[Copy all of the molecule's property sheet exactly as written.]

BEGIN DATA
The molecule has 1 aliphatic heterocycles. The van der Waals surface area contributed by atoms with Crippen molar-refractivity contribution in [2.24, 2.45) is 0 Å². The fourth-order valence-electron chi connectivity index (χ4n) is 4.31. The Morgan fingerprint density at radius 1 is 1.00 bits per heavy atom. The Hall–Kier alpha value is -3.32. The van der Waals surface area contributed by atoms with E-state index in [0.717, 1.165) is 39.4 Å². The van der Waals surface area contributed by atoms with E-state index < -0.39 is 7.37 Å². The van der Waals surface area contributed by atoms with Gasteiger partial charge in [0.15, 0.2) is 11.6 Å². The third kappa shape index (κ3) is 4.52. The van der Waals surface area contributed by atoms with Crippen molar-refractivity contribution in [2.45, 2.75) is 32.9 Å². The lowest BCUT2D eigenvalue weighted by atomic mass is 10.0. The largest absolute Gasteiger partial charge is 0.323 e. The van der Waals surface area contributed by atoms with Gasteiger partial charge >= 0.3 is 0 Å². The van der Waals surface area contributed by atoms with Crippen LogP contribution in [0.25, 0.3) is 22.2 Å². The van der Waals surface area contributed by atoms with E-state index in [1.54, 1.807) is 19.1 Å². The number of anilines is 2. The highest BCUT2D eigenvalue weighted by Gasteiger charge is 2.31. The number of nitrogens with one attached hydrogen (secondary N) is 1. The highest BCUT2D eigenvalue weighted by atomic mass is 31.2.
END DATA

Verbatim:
The molecule has 1 aliphatic heterocycles. The van der Waals surface area contributed by atoms with Crippen molar-refractivity contribution in [2.24, 2.45) is 0 Å². The fourth-order valence-electron chi connectivity index (χ4n) is 4.31. The Morgan fingerprint density at radius 1 is 1.00 bits per heavy atom. The Hall–Kier alpha value is -3.32. The van der Waals surface area contributed by atoms with E-state index in [0.717, 1.165) is 39.4 Å². The van der Waals surface area contributed by atoms with E-state index < -0.39 is 7.37 Å². The van der Waals surface area contributed by atoms with Gasteiger partial charge in [0.15, 0.2) is 11.6 Å². The third kappa shape index (κ3) is 4.52. The van der Waals surface area contributed by atoms with Crippen molar-refractivity contribution in [2.45, 2.75) is 32.9 Å². The lowest BCUT2D eigenvalue weighted by atomic mass is 10.0. The largest absolute Gasteiger partial charge is 0.323 e. The van der Waals surface area contributed by atoms with Gasteiger partial charge >= 0.3 is 0 Å². The van der Waals surface area contributed by atoms with Crippen LogP contribution in [0.25, 0.3) is 22.2 Å². The van der Waals surface area contributed by atoms with E-state index in [1.54, 1.807) is 19.1 Å². The number of anilines is 2. The highest BCUT2D eigenvalue weighted by Gasteiger charge is 2.31. The number of nitrogens with one attached hydrogen (secondary N) is 1. The highest BCUT2D eigenvalue weighted by atomic mass is 31.2.